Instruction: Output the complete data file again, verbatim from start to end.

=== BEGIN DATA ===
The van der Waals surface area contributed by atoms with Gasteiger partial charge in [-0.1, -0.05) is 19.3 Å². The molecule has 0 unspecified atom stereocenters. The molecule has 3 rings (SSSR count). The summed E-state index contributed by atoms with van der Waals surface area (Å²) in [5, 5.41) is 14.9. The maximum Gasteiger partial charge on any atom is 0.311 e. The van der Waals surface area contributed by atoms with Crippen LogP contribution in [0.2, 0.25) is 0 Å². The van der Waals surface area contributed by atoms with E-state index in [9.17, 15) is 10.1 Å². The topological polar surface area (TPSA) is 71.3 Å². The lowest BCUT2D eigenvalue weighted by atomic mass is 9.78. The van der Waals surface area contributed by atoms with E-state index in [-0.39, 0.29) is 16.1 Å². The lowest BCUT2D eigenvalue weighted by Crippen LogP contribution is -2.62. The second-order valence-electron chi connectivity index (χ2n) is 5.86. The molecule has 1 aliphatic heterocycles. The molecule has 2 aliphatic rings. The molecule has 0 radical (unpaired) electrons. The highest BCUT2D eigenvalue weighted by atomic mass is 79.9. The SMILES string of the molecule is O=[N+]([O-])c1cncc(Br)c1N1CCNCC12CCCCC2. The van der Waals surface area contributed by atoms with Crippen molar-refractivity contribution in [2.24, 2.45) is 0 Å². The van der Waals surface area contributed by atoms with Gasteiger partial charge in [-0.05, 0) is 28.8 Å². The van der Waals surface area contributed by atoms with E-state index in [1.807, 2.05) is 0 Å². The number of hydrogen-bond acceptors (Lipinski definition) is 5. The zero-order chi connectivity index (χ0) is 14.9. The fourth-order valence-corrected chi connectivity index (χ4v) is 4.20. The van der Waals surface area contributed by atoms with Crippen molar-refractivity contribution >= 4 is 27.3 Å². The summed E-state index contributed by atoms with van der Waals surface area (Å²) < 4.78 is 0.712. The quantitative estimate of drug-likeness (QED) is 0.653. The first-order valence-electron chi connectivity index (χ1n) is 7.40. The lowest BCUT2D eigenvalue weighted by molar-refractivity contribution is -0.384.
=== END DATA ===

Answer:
The van der Waals surface area contributed by atoms with Gasteiger partial charge in [-0.1, -0.05) is 19.3 Å². The molecule has 0 unspecified atom stereocenters. The molecule has 3 rings (SSSR count). The summed E-state index contributed by atoms with van der Waals surface area (Å²) in [5, 5.41) is 14.9. The maximum Gasteiger partial charge on any atom is 0.311 e. The van der Waals surface area contributed by atoms with Crippen LogP contribution in [0.2, 0.25) is 0 Å². The van der Waals surface area contributed by atoms with E-state index in [9.17, 15) is 10.1 Å². The topological polar surface area (TPSA) is 71.3 Å². The lowest BCUT2D eigenvalue weighted by atomic mass is 9.78. The van der Waals surface area contributed by atoms with E-state index in [-0.39, 0.29) is 16.1 Å². The lowest BCUT2D eigenvalue weighted by Crippen LogP contribution is -2.62. The second-order valence-electron chi connectivity index (χ2n) is 5.86. The molecule has 1 aliphatic heterocycles. The molecule has 2 aliphatic rings. The molecule has 0 radical (unpaired) electrons. The highest BCUT2D eigenvalue weighted by atomic mass is 79.9. The SMILES string of the molecule is O=[N+]([O-])c1cncc(Br)c1N1CCNCC12CCCCC2. The van der Waals surface area contributed by atoms with Crippen molar-refractivity contribution in [2.24, 2.45) is 0 Å². The van der Waals surface area contributed by atoms with Gasteiger partial charge in [-0.05, 0) is 28.8 Å². The van der Waals surface area contributed by atoms with E-state index in [1.807, 2.05) is 0 Å². The number of hydrogen-bond acceptors (Lipinski definition) is 5. The zero-order chi connectivity index (χ0) is 14.9. The fourth-order valence-corrected chi connectivity index (χ4v) is 4.20. The van der Waals surface area contributed by atoms with Crippen molar-refractivity contribution >= 4 is 27.3 Å². The summed E-state index contributed by atoms with van der Waals surface area (Å²) < 4.78 is 0.712. The quantitative estimate of drug-likeness (QED) is 0.653. The first-order valence-electron chi connectivity index (χ1n) is 7.40. The lowest BCUT2D eigenvalue weighted by molar-refractivity contribution is -0.384.